As the heart settles more and more into stillness, the fire of divine love begins to emerge. This fire is none other than the divine indwelling of the Holy Trinity. This presence is given through the sacraments but emerges and takes on its expression in the lives of believers as the layers of sin and attachments begin to fade away. As the believer develops the interior silence and receptivity to this divine indwelling, the heart begins to feel the energy and warmth of divine love pervading all of created reality.

This language is, of course, analogous. Fire, warmth, and other uses of language are meant to approximate a whole series of spiritual insights and experiences which are not properly speaking sense experiences. The saints use such images and language as means to describe what their experience is like while realizing the limitations of such language. An awareness of the divine indwelling feels like a fire, and the bursting forth of joy and contentment feels like warmth.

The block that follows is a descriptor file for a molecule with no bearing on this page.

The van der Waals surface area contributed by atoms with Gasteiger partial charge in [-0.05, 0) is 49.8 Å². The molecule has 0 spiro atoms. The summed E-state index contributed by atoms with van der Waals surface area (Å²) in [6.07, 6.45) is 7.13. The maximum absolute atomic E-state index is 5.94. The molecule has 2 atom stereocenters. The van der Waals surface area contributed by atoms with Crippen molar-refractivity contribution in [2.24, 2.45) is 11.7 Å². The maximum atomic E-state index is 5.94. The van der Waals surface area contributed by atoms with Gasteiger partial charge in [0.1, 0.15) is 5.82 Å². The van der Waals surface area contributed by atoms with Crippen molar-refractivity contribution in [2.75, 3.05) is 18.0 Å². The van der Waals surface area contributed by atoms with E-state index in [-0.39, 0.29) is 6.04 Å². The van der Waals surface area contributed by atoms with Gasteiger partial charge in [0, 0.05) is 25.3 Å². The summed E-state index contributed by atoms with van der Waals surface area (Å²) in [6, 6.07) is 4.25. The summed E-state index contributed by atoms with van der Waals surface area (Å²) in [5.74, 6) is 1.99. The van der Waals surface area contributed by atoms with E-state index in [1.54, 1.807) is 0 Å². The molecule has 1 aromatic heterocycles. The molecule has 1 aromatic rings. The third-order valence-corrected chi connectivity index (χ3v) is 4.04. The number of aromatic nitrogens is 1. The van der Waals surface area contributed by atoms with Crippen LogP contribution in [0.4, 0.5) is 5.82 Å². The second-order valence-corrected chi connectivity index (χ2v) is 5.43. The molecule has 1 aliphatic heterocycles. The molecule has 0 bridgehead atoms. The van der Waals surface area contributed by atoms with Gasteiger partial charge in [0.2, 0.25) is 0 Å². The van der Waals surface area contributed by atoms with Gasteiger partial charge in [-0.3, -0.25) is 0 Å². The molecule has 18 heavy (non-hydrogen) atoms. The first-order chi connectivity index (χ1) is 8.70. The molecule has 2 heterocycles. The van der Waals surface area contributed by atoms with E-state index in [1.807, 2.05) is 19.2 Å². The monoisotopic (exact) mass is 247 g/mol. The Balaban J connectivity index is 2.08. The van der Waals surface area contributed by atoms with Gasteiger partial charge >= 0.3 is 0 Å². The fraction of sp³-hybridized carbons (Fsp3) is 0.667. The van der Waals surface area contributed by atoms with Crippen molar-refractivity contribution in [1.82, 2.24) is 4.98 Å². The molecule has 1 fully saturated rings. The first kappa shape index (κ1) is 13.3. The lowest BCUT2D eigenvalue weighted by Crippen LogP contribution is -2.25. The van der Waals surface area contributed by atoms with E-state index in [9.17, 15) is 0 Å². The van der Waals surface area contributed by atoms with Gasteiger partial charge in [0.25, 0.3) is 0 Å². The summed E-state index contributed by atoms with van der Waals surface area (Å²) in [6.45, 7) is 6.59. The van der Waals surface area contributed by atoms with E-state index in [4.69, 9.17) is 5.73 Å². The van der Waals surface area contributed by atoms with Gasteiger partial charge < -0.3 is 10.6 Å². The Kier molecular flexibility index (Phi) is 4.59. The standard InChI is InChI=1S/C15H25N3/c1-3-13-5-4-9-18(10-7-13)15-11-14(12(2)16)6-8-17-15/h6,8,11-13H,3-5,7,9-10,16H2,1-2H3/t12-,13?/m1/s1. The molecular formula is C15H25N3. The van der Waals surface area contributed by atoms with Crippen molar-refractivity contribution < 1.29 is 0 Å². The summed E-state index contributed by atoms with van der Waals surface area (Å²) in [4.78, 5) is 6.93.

Spiritual experience has an ineffable quality to it. St. John of the Cross called the knowledge gained from the Spirit as dark and obscure to highlight this point. By this he means that the knowledge gained through spiritual experience is not discursive. It cannot necessarily be proven or explained in way that someone who has not shared in these experiences will immediately understand. It can, however, be shared among those along the path by certain approximations. Other writers would talk about the spiritual senses whereby spiritual experiences were related to the different physical senses. For example, we talk about faith as a kind of sight, whereas in reality one still sees the same created reality as before.

As useful as analogy might be, spiritual writers also use paradoxes as a means of describing their insights. In this sense, the stillness of a heart that lives in conformity with Christ can also be said to moved and alive with a dynamic energy that compels the believer to seek the Lord with unlimited desire. Thus the heart is both still and not-still; at rest but yet restless; desiring nothing but God, but yet filled with a kind of craving desire for God’s will.